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Publication numberUS5990427 A
Publication typeGrant
Application numberUS 09/177,938
Publication dateNov 23, 1999
Filing dateOct 23, 1998
Priority dateOct 23, 1998
Fee statusLapsed
Also published asDE19950560A1
Publication number09177938, 177938, US 5990427 A, US 5990427A, US-A-5990427, US5990427 A, US5990427A
InventorsMichael Dean Lammert, George William McIver
Original AssigneeTrw Inc.
Export CitationBiBTeX, EndNote, RefMan
External Links: USPTO, USPTO Assignment, Espacenet
Movable acceleration switch responsive to acceleration parallel to plane of substrate upon which the switch is fabricated and methods
US 5990427 A
Abstract
A micro-miniature acceleration switch (240) has a substrate (242) and an inertial mass member ("IMM" 244) fabricated upon the substrate. The substrate (242) has a planar surface (246), and the IMM (244) can slide relative to the substrate from a first position to a second position when the switch (240) is accelerated along at least one direction parallel to the planar surface by acceleration of sufficient magnitude. Electrical contacts (e.g., 268) are fabricated upon the substrate (242) with at least one contact being coupled to the IMM (244). The contacts (268) move between closed and open positions when the IMM (244) slides between the first position and the second position. In one embodiment, an electrode (e.g., 292) provides an electrostatic force that opposes the acceleration forces and holds the IMM (244) in a holding position until overcome by the predetermined acceleration force. The predetermined acceleration force necessary to trigger the switch (240) may conveniently be adjusted by adjusting the electrostatic force applied by the electrode (292). The switch (240) is particularly useful as a safing switch in a system (140) for controlling a vehicle occupant protection device.
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Claims(30)
Having described the present invention, the following is claimed:
1. A micro-miniature acceleration switch comprising:
a substrate having a planar surface;
an inertial mass member ("IMM") fabricated upon said substrate and transversely movable relative to said substrate from a first position to a second position when said switch is accelerated along at least one direction parallel to said planar surface of said substrate by acceleration of sufficient magnitude; and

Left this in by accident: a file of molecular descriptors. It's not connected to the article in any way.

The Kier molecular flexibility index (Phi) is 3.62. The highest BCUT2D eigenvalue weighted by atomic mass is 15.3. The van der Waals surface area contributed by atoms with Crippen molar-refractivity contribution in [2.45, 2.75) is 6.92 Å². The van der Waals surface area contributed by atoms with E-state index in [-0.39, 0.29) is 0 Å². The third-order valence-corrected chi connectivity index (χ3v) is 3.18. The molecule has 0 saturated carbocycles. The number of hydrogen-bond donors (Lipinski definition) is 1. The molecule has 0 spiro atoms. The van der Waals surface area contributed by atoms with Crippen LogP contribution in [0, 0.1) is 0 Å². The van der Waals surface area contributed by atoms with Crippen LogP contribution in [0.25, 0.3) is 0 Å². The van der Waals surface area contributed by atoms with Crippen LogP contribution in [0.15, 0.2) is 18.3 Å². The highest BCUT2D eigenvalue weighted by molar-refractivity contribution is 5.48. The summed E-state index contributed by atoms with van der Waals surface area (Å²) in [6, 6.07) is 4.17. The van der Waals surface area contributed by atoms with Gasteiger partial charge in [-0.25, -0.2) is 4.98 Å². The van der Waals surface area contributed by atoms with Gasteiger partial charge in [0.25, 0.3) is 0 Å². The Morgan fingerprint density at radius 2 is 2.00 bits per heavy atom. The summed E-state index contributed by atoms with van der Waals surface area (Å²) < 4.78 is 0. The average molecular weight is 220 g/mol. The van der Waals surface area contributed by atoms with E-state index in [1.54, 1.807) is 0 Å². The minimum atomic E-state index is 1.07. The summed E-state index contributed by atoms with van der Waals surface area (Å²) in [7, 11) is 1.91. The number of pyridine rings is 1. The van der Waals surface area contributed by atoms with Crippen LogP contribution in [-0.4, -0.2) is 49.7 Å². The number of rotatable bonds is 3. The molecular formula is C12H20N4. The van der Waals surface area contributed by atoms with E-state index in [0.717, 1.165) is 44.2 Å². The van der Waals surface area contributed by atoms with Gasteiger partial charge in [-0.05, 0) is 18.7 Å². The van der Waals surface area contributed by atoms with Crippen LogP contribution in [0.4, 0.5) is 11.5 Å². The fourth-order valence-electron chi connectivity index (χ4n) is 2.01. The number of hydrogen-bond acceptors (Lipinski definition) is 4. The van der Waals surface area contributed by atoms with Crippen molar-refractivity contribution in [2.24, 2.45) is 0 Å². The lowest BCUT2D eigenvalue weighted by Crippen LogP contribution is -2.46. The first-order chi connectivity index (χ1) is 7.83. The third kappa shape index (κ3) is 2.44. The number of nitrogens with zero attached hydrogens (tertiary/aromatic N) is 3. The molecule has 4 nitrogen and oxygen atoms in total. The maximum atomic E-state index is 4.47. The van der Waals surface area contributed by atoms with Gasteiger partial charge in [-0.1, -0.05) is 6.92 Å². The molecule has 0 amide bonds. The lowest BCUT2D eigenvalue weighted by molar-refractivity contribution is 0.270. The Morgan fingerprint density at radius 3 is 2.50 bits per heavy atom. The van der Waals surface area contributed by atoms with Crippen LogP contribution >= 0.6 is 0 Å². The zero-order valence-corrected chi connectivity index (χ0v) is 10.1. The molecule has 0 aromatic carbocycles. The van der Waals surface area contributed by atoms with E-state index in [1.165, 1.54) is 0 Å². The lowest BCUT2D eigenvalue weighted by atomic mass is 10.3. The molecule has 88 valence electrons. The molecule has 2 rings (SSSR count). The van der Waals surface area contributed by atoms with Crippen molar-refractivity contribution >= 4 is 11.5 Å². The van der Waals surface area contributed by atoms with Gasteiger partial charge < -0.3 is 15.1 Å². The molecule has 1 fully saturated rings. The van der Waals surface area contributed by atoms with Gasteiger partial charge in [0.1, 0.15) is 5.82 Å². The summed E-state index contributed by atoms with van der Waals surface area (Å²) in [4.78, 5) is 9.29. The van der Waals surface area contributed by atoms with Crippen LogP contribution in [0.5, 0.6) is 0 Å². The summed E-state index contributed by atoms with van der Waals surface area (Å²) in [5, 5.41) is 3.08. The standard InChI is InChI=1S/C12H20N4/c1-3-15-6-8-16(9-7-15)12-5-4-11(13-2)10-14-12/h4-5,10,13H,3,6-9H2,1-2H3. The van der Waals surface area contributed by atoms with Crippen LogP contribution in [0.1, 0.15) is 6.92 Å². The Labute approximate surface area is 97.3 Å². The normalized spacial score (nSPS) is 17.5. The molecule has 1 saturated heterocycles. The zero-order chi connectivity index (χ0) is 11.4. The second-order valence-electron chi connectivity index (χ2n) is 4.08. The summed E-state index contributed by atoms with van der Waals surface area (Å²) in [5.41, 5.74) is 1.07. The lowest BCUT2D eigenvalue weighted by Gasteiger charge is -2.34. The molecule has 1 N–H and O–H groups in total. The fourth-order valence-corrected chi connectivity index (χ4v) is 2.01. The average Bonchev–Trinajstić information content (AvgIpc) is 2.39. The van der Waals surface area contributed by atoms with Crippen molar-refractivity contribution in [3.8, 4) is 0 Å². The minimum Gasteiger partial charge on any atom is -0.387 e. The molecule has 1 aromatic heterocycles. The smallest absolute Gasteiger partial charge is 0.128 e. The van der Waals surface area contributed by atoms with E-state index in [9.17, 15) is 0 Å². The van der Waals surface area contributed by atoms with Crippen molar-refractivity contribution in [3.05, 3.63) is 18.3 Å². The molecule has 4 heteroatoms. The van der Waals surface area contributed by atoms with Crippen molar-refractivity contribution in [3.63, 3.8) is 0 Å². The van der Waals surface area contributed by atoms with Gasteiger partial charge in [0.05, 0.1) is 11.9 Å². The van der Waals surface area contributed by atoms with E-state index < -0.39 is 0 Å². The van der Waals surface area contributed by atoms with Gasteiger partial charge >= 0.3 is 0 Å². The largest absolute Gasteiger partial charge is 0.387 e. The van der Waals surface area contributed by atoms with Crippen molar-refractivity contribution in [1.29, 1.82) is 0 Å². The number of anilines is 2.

electrical contacts fabricated upon said substrate, at least one of which is coupled to said IMM, for moving between closed and open positions when said IMM moves between said first position and said second position;
said IMM including a support portion that engages said substrate and that slides relative to said substrate, said transverse movement of said IMM when said switch is accelerated along said at least one direction including a sliding movement of said support portion on said substrate.
2. A switch as set forth in claim 1 including retainer means for limiting an amount of the sliding movement of said IMM.
3. A switch as set forth in claim 1 including a wall extending from said substrate, said wall bounding an area within which said support portion is located and within which said support portion can slide parallel to said substrate.
4. A switch as set forth in claim 1 including retainer means for preventing removal of said IMM away from said substrate in a direction perpendicular to said planar surface.
5. A switch as set forth in claim 1, wherein said IMM includes two support portions, each of said two support portions engages said substrate and can slide relative to said substrate, said transverse movement of said IMM when said switch is accelerated along said at least one direction includes a sliding movement of each of said support portions on said substrate.
6. A switch as set forth in claim 5, wherein said IMM is elongate in a direction parallel to said substrate, a first of said support portions is located adjacent to a first end of said IMM, a second of said support portions is located adjacent to a second end of said IMM, said IMM has a mass portion located between said first and second ends.
7. A switch as set forth in claim 6, wherein said electrical contacts include four pairs of electrical contacts, one contact of each of said four pairs of contacts is coupled to said IMM and the other of each of said four pairs of contacts is fixed relative to said substrate.
8. A switch as set forth in claim 7, wherein two of said electrical contact pairs are positioned between said first end and said mass portion, and two of said electrical contact pairs are positioned between said second end and said mass portion.
9. A switch as set forth in claim 1, wherein said electrical contacts include first and second pairs of electrical contacts, one contact of each of said first and second pairs of contacts is coupled to said IMM and the other of each of said first and second pairs of contacts is fixed relative to said substrate.